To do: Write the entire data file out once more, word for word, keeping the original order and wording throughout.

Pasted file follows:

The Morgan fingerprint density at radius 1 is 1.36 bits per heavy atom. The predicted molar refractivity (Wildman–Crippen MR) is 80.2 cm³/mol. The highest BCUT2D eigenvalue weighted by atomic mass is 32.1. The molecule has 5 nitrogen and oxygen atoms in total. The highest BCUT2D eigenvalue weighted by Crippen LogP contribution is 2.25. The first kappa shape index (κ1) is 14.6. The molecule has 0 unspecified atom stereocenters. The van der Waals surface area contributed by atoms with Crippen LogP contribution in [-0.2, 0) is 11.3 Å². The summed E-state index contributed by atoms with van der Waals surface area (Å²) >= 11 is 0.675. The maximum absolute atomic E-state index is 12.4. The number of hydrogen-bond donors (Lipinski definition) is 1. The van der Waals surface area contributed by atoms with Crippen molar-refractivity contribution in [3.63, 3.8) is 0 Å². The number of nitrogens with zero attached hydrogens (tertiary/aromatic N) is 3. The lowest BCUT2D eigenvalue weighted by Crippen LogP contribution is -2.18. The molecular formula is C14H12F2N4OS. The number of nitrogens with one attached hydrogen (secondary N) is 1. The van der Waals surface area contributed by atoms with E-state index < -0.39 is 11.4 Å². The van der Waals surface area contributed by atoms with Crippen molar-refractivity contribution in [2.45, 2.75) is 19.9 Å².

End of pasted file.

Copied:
The Morgan fingerprint density at radius 1 is 1.36 bits per heavy atom. The predicted molar refractivity (Wildman–Crippen MR) is 80.2 cm³/mol. The highest BCUT2D eigenvalue weighted by atomic mass is 32.1. The molecule has 5 nitrogen and oxygen atoms in total. The highest BCUT2D eigenvalue weighted by Crippen LogP contribution is 2.25. The first kappa shape index (κ1) is 14.6. The molecule has 0 unspecified atom stereocenters. The van der Waals surface area contributed by atoms with Crippen LogP contribution in [-0.2, 0) is 11.3 Å². The summed E-state index contributed by atoms with van der Waals surface area (Å²) >= 11 is 0.675. The maximum absolute atomic E-state index is 12.4. The number of hydrogen-bond donors (Lipinski definition) is 1. The van der Waals surface area contributed by atoms with Crippen molar-refractivity contribution in [3.63, 3.8) is 0 Å². The number of nitrogens with zero attached hydrogens (tertiary/aromatic N) is 3. The lowest BCUT2D eigenvalue weighted by Crippen LogP contribution is -2.18. The molecular formula is C14H12F2N4OS. The number of nitrogens with one attached hydrogen (secondary N) is 1. The van der Waals surface area contributed by atoms with E-state index < -0.39 is 11.4 Å². The van der Waals surface area contributed by atoms with Crippen molar-refractivity contribution in [2.45, 2.75) is 19.9 Å².